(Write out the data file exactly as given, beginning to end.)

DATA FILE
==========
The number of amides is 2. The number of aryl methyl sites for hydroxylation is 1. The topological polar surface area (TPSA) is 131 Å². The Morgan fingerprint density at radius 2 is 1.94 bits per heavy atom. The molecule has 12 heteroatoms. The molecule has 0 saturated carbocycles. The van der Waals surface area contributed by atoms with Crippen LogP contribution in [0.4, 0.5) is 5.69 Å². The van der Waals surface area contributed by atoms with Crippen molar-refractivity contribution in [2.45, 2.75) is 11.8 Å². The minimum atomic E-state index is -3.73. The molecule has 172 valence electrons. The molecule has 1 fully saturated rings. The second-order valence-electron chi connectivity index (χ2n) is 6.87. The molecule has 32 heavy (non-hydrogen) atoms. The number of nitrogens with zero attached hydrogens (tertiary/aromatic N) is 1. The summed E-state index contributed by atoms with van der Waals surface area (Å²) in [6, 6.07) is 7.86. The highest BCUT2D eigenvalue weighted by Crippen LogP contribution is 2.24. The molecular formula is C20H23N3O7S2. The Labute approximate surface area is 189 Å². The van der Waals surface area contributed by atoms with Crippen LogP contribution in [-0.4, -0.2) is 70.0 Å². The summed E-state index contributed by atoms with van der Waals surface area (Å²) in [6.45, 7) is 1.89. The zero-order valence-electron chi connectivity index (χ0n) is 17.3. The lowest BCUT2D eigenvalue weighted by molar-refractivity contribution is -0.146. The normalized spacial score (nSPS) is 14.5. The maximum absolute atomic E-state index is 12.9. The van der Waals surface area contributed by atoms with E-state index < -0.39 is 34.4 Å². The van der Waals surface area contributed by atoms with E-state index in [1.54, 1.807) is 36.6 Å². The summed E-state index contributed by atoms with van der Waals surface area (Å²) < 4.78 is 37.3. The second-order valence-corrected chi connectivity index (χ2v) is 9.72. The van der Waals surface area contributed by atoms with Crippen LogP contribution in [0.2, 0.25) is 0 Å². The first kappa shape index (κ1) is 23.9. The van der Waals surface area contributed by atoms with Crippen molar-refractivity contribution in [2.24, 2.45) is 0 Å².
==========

The number of amides is 2. The number of aryl methyl sites for hydroxylation is 1. The topological polar surface area (TPSA) is 131 Å². The Morgan fingerprint density at radius 2 is 1.94 bits per heavy atom. The molecule has 12 heteroatoms. The molecule has 0 saturated carbocycles. The van der Waals surface area contributed by atoms with Crippen LogP contribution in [0.4, 0.5) is 5.69 Å². The van der Waals surface area contributed by atoms with Crippen molar-refractivity contribution in [2.45, 2.75) is 11.8 Å². The minimum atomic E-state index is -3.73. The molecule has 172 valence electrons. The molecule has 1 fully saturated rings. The second-order valence-electron chi connectivity index (χ2n) is 6.87. The molecule has 32 heavy (non-hydrogen) atoms. The number of nitrogens with zero attached hydrogens (tertiary/aromatic N) is 1. The summed E-state index contributed by atoms with van der Waals surface area (Å²) in [6, 6.07) is 7.86. The highest BCUT2D eigenvalue weighted by Crippen LogP contribution is 2.24. The molecular formula is C20H23N3O7S2. The Labute approximate surface area is 189 Å². The van der Waals surface area contributed by atoms with Crippen LogP contribution in [-0.4, -0.2) is 70.0 Å². The summed E-state index contributed by atoms with van der Waals surface area (Å²) in [6.45, 7) is 1.89. The zero-order valence-electron chi connectivity index (χ0n) is 17.3. The lowest BCUT2D eigenvalue weighted by molar-refractivity contribution is -0.146. The normalized spacial score (nSPS) is 14.5. The maximum absolute atomic E-state index is 12.9. The van der Waals surface area contributed by atoms with E-state index < -0.39 is 34.4 Å². The van der Waals surface area contributed by atoms with E-state index in [1.54, 1.807) is 36.6 Å². The summed E-state index contributed by atoms with van der Waals surface area (Å²) < 4.78 is 37.3. The second-order valence-corrected chi connectivity index (χ2v) is 9.72. The van der Waals surface area contributed by atoms with Crippen LogP contribution in [0.2, 0.25) is 0 Å². The first kappa shape index (κ1) is 23.9. The van der Waals surface area contributed by atoms with Crippen molar-refractivity contribution in [2.24, 2.45) is 0 Å².